Spurred on by Martin's account from Sunday, I decided that as I couldn't start the job I had lined up for today, until nine at the earliest, I would aim to be at CCG at first light, to try for RZ. I didn't quite manage first light, but I was there not long after.
Hill fog was flirting with the tops of the crag, but visibility remained mainly good, despite the dim light. A Blackbird was singing loudly from a tree at the road end of the crag and continued to do so the whole time I was there. Lots of Chaffinch were singing and a couple of Meadow Pipits, and Wrens too, but no sound of a RZ was to be heard for quite a while until I eventually heard one call briefly from the end crag. Frustratingly, although I heard the odd call from the same area on several occasions, I just couldn't pinpoint it.
After around three quarters of an hour I heard calling overhead and saw two males chasing each other, flying from behind me (the Brecon side). I followed them to the main crag, where they both plummeted headlong down the face, twisting and jinking rapidly as they went until the inevitable happened and I lost them.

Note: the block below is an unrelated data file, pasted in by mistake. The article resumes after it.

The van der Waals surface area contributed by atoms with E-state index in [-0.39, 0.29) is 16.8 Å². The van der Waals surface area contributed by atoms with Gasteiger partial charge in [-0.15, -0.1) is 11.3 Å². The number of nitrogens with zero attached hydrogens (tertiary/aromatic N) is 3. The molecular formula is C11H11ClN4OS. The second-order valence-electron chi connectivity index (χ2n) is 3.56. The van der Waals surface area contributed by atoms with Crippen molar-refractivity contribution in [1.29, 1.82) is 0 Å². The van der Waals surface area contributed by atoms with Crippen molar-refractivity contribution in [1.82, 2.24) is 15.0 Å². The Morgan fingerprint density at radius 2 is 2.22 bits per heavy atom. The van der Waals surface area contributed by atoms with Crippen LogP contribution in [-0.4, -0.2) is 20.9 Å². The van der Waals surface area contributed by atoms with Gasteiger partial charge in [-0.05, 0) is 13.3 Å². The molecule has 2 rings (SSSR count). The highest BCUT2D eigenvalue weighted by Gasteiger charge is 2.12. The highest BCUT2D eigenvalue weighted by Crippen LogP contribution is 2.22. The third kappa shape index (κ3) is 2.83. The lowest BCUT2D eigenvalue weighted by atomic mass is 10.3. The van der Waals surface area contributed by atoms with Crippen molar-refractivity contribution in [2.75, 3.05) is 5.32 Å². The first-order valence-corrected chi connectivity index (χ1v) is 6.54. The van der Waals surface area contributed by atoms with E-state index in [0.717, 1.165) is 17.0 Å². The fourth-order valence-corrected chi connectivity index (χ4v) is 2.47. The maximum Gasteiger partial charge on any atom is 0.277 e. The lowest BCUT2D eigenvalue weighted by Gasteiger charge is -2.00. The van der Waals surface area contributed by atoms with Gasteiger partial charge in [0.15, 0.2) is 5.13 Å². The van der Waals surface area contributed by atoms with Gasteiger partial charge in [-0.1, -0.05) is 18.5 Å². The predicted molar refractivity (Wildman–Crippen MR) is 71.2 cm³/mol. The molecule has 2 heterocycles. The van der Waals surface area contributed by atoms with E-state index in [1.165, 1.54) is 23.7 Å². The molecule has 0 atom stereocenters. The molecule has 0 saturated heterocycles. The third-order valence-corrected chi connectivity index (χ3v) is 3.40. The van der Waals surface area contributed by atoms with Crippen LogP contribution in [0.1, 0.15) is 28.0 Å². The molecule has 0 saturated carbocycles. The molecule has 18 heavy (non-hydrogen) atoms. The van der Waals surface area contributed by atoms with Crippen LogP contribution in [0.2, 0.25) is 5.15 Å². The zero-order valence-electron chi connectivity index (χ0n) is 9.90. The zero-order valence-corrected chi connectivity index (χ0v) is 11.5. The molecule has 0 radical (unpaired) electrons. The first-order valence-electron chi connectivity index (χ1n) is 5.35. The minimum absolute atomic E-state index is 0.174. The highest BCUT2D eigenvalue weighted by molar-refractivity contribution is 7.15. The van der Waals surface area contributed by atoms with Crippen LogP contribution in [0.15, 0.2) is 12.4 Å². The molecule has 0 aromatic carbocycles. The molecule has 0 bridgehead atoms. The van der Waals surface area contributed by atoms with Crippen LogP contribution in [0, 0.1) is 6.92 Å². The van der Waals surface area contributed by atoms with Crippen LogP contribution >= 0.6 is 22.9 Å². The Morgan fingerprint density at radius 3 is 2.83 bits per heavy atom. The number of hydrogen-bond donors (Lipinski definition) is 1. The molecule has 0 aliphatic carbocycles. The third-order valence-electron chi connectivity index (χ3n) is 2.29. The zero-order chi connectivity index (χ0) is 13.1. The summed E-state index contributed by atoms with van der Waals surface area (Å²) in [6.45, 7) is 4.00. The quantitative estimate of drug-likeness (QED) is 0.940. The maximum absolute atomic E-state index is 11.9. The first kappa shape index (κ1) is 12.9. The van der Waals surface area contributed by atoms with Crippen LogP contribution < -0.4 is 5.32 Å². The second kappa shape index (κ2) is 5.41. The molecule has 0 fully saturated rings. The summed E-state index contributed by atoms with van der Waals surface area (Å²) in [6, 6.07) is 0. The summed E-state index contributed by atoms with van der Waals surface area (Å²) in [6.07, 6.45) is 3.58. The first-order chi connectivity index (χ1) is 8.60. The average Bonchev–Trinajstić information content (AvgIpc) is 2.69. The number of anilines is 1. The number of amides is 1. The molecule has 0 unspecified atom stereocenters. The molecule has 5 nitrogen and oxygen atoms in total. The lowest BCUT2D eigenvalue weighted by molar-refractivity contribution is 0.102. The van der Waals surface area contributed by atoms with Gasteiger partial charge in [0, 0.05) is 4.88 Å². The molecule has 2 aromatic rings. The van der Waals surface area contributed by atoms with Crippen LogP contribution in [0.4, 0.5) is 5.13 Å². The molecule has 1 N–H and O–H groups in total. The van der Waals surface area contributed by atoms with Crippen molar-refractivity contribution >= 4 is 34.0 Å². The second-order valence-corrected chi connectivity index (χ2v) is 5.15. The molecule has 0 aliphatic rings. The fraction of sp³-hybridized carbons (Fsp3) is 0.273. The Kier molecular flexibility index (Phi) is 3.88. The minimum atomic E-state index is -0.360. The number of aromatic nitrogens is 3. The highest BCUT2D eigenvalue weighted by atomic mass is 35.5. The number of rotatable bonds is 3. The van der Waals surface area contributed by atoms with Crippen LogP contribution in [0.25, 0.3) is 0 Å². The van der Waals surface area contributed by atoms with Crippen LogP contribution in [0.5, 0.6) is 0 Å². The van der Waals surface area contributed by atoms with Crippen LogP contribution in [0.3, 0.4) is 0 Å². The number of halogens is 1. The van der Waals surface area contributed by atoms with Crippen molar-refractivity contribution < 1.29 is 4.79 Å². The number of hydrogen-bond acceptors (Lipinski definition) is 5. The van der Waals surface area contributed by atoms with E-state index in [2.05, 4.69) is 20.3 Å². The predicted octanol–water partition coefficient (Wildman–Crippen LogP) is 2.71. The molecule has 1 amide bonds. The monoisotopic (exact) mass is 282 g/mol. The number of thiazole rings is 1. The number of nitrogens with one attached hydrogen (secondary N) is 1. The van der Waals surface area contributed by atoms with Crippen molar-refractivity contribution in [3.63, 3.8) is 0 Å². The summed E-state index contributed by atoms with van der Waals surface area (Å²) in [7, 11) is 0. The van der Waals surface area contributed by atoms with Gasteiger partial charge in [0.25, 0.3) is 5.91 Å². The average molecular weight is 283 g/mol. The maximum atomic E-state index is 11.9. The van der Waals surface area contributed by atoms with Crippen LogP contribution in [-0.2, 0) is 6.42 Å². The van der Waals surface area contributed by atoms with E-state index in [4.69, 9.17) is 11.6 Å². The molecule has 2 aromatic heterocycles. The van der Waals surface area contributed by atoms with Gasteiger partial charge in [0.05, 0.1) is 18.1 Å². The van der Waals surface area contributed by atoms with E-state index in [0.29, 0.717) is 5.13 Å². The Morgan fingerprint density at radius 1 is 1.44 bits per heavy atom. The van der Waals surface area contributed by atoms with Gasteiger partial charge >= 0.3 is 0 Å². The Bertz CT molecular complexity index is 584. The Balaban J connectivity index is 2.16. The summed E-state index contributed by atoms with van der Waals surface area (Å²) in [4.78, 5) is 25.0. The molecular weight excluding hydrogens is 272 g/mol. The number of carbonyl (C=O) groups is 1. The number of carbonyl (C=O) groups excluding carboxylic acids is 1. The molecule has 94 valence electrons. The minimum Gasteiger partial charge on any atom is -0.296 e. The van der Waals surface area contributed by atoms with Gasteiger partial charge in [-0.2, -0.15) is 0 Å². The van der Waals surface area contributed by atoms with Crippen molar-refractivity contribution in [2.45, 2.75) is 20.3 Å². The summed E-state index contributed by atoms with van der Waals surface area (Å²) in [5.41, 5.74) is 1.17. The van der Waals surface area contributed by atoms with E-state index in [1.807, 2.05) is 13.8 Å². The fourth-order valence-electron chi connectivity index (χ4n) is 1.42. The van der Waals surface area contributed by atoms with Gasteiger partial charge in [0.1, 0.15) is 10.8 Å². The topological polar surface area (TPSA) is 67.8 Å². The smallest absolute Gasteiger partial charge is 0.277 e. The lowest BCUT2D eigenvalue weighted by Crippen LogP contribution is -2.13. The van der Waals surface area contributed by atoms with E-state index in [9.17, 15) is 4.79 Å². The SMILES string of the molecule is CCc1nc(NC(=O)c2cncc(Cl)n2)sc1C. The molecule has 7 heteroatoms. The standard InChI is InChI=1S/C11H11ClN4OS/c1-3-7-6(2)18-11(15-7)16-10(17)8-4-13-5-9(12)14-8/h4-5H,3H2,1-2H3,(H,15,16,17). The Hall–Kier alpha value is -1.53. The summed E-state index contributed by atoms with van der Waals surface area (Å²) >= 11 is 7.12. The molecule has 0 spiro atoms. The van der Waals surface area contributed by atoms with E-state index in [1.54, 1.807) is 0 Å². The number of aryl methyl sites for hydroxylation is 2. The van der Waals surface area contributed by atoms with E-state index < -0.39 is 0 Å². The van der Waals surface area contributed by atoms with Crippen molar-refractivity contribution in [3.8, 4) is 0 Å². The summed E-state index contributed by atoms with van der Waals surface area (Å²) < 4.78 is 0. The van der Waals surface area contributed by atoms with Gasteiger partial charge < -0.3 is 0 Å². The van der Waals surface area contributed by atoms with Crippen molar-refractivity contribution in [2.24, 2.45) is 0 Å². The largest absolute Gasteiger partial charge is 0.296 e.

After that I heard more calling from the original site and occasionally from close to where I lost the fly-over two, but still no singing. Time was running short by now, so I was relieved, having heard more calling from the main crag, when I located three males chasing each other round and round inside a large hawthorn tree, hopping from branch to branch in an almost playful manner. I watched them for a few minutes, then it was time to leave for work.
On my way out, I saw a photographer close to the base of the main crag. He had what must have been the largest lens known to man. I swear, if he had stood it on end, it would have been almost as tall as him and he could have fitted his head inside the hood. To carry it he had a photo backpack the size of a sofa!